As with any proper SMT game, main-series or not, the biggest draws are the interactive parts of the gameplay, namely the battle system. Once again, a melange of Nocturne and FFX is devised. On a combative level, it plays exactly like Nocturne, with three member parties and the spectacular “press turn” system (where the most efficient actions are rewarded with extra turns before the enemy’s round) rounding out the turn-based affair. In the spirit of MegaTen, the battles are frequent; knowing the most efficient ways to take out each specific enemy is imperative. Equally important is learning the FFX-esque “Mantra” system, which allows players to upgrade their stats using energy siphoned from eaten foes. I was never a big supporter of the Sphere Grid replacing standard leveling in Final Fantasy, but I do support its (dumbed-down) use in the normally micromanagement-filled SMT series. The battles in Nocturne were difficult enough as it was; while I did prefer the atmosphere of collecting a team of demons and working them as I pleased, it was hard to keep my patience when managing each and every creature I had. Nocturne fans will surely see this change as a massive blow to the credibilty of DDS, but for a game that is trying too hard for a more palatable appeal, I see it as completely understandable and appropriate to use in this case.
Despite the change in color palette, however, DDS is running on technology that is barely, if at all, improved upon after Nocturne. The same level of animation and even the way polygons are placed, are identical from one game to the next. Thankfully, the cut scenes are so artfully shot that this does feel like a very different game, but the battles stink of déjà vu. The major improvement is the smaller amount of monochromatic dungeons, which for some reason plagued Nocturne thoroughly. DDS is much more of a fully realized world than that game ever was.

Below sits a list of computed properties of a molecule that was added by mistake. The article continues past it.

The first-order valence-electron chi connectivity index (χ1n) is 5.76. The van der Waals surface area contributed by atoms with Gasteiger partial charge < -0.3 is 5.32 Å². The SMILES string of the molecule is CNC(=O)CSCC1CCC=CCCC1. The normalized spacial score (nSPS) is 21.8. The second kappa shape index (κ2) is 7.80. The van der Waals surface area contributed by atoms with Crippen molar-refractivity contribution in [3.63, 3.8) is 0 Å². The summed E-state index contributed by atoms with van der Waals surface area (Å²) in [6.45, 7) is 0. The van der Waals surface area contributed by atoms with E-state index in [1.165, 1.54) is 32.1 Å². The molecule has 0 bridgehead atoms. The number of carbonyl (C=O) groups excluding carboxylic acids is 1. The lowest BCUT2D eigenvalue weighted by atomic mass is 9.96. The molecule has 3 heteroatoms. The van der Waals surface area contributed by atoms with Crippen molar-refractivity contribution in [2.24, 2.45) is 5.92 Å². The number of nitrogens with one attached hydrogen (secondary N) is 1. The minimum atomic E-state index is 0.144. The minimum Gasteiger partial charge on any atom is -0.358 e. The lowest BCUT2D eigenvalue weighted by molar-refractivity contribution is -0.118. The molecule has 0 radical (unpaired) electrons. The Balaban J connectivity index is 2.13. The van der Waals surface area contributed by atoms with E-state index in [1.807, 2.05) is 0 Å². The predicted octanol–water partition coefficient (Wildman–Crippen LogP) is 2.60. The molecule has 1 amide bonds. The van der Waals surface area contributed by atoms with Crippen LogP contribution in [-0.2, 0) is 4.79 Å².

The introduction of voice acting of course further separates the two U.S. SMT games, and thankfully, not in the way Resident Evil did back in the '90s, but more on the Metal Gear side of things – a shock, coming from the tight wallet of Atlus. Of course, the same boring, halfway-embarrassing butt-rock tunes permeate this game like the death-stink of a fish on your freshly-washed linens; it’s a shame something so horrible had to muss up something so pristine, except butt-rock is much more charming in a b-movie kind of way, while a dead fish is... a dead fish.
Bad simile aside, DDS does not stink like a fish, or even a badly produced RPG for the Playstation 2. Quite on the contrary, it is one of the two best recent RPGs to hit the system, both with Shin, Megami, and Tensei in their titles. It may be the least promising of the two sequels, but it is just as worthy an addition if you have the money to spare. At the very least, who wouldn’t want to own one of the most beautiful videogame boxes ever to release? The review copy Atlus sent didn’t come with it, and I’m already thinking of five-fingering it for myself off a friend or two. (It really is that nice!) Just be aware that owning this game requires the future purchase of a sequel. Hopefully, said sequel will not disappoint because its predecessor most definitely did not.